Hubert Horatio Humphrey Jr. (May 27, 1911 – January 13, 1978) was an American politician who served as the 38th Vice President of the United States from 1965 to 1969. Humphrey twice served in the United States Senate, representing Minnesota from 1949 to 1964 and 1971 to 1978. He was the Democratic Party's nominee in the 1968 presidential election, losing to Republican nominee Richard Nixon.
Born in Wallace, South Dakota, Humphrey attended the University of Minnesota and helped run his father's pharmacy before returning to academia. He earned a master's degree from Louisiana State University and worked for the Works Progress Administration, the Minnesota war service program, and the War Manpower Commission. In 1943, Humphrey became a professor of political science at Macalester College and ran a failed campaign for mayor of Minneapolis. Humphrey helped found the Minnesota Democratic–Farmer–Labor Party (DFL) in 1944, and in 1945, won election as mayor of Minneapolis. Humphrey served as mayor from 1945 to 1948 and co-founded the liberal anti-communist group Americans for Democratic Action in 1947. In 1948, Humphrey won election to the Senate and successfully advocated for the inclusion of a proposal to end racial segregation in the 1948 Democratic National Convention's party platform.
Humphrey served three terms in the Senate from 1949 to 1964 and was the Democratic Majority Whip from 1961 to 1964. During his tenure, Humphrey was the lead author of the Civil Rights Act of 1964, introduced the first initiative to create the Peace Corps, sponsored the clause of the McCarran Act to threaten concentration camps for 'subversives', proposed making Communist Party membership a felony, and chaired the Select Committee on Disarmament. Humphrey unsuccessfully sought his party's presidential nomination in the 1952 and 1960 Democratic primaries. After Lyndon B. Johnson acceded to the presidency he chose Humphrey to be his running mate, and the Democratic ticket was elected in the landslide 1964 election.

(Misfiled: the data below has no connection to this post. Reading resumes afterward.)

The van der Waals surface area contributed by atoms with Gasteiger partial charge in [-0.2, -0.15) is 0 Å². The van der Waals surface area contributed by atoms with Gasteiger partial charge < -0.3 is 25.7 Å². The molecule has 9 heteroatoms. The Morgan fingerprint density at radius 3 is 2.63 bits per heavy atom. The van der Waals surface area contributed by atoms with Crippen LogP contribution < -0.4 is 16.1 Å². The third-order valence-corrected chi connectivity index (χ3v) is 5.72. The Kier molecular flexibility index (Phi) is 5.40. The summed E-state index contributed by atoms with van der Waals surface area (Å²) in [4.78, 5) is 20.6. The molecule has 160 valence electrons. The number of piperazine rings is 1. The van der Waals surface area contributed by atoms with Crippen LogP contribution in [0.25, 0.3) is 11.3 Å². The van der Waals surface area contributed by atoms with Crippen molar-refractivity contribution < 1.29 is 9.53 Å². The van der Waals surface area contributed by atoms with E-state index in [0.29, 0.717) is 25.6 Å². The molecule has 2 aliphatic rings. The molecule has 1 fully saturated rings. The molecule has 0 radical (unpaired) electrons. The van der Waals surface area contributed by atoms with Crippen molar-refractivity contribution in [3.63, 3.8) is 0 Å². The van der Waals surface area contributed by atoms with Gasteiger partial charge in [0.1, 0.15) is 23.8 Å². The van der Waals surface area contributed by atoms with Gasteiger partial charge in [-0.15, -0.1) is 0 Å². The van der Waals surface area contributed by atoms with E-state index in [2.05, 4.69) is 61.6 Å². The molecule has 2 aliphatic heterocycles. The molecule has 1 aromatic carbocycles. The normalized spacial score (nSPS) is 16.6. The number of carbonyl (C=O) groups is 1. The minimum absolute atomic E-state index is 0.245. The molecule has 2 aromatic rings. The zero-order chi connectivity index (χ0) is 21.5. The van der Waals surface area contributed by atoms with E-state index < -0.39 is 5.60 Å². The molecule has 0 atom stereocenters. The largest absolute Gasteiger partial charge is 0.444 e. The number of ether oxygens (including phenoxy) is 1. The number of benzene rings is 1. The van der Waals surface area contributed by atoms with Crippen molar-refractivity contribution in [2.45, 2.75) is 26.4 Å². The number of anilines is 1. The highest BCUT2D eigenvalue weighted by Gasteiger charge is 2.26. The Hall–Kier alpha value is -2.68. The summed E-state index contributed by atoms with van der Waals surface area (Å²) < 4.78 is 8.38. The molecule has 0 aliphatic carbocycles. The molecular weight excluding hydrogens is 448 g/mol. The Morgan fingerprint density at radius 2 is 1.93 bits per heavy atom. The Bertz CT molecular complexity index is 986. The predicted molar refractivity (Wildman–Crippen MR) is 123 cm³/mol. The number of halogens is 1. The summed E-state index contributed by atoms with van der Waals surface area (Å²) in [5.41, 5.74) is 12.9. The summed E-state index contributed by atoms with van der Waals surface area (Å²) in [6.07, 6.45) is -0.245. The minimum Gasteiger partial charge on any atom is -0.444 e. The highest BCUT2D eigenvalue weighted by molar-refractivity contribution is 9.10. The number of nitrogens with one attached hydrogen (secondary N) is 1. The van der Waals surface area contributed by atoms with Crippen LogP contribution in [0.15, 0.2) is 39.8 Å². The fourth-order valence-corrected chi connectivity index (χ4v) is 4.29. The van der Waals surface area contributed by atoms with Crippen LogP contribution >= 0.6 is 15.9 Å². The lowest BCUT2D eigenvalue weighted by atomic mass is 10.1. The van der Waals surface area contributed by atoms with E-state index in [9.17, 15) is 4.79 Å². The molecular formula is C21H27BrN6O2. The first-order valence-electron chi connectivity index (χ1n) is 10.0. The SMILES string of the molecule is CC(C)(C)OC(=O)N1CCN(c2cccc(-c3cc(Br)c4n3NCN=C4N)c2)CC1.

After Johnson made the surprise announcement that he would not seek reelection in March 1968, Humphrey launched his campaign for the presidency. Humphrey, who was loyal to the Johnson administration's policies on the Vietnam War as Vice President, saw opposition from many within his own party and avoided the primaries to focus on receiving the delegates of non-primary states at the Democratic Convention. Humphrey's delegate strategy succeeded in clinching the nomination, and he chose Senator Edmund Muskie as his running mate. In the 1968 election, Humphrey nearly matched Nixon's tally in the popular vote but lost the electoral vote by a wide margin. After being defeated in the 1968 election, Humphrey returned to the Senate and served in that chamber until his death in 1978.
Humphrey spent his last weeks calling old political acquaintances. One call was to Richard Nixon inviting him to his upcoming funeral, which he accepted. Staying in the hospital, Humphrey went from room to room, cheering up other patients by telling them jokes and listening to them.
He died on January 13, 1978 of bladder cancer at his home in Waverly, Minnesota. His body lay in state in the rotunda of both the United States Capitol and the Minnesota State Capitol, and was interred in Lakewood Cemetery in Minneapolis. Humphrey's passing overshadowed the death of his colleague from Montana, Senator Lee Metcalf with Metcalf's death occurring one day prior to Humphrey's. Old friends and opponents of Humphrey, from Gerald Ford and Richard Nixon to President Carter and Vice President Walter Mondale paid their final respects. "He taught us how to live, and finally he taught us how to die", said Mondale.
His wife, Muriel Humphrey, was appointed by Minnesota's governor Rudy Perpich to serve in the US Senate until a special election to fill the term was held. She did not seek election to finish her husband's term in office.